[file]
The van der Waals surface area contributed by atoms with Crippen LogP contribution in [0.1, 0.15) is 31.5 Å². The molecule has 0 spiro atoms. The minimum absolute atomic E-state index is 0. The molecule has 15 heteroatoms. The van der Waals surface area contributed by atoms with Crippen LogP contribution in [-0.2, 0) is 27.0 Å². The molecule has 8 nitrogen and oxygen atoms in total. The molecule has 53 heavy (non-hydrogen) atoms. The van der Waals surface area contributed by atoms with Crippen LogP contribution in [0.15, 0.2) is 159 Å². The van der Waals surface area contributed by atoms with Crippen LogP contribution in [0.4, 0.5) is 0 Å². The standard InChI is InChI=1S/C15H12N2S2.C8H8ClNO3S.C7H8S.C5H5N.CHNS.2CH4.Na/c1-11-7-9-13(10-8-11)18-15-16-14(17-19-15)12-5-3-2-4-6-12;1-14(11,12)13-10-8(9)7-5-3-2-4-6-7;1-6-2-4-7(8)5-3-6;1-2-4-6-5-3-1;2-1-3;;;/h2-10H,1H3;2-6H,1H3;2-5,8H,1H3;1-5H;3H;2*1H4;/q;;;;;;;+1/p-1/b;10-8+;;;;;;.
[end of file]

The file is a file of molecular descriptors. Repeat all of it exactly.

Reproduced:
The van der Waals surface area contributed by atoms with Crippen LogP contribution in [0.1, 0.15) is 31.5 Å². The molecule has 0 spiro atoms. The minimum absolute atomic E-state index is 0. The molecule has 15 heteroatoms. The van der Waals surface area contributed by atoms with Crippen LogP contribution in [-0.2, 0) is 27.0 Å². The molecule has 8 nitrogen and oxygen atoms in total. The molecule has 53 heavy (non-hydrogen) atoms. The van der Waals surface area contributed by atoms with Crippen LogP contribution in [0.15, 0.2) is 159 Å². The van der Waals surface area contributed by atoms with Crippen LogP contribution in [0.4, 0.5) is 0 Å². The standard InChI is InChI=1S/C15H12N2S2.C8H8ClNO3S.C7H8S.C5H5N.CHNS.2CH4.Na/c1-11-7-9-13(10-8-11)18-15-16-14(17-19-15)12-5-3-2-4-6-12;1-14(11,12)13-10-8(9)7-5-3-2-4-6-7;1-6-2-4-7(8)5-3-6;1-2-4-6-5-3-1;2-1-3;;;/h2-10H,1H3;2-6H,1H3;2-5,8H,1H3;1-5H;3H;2*1H4;/q;;;;;;;+1/p-1/b;10-8+;;;;;;.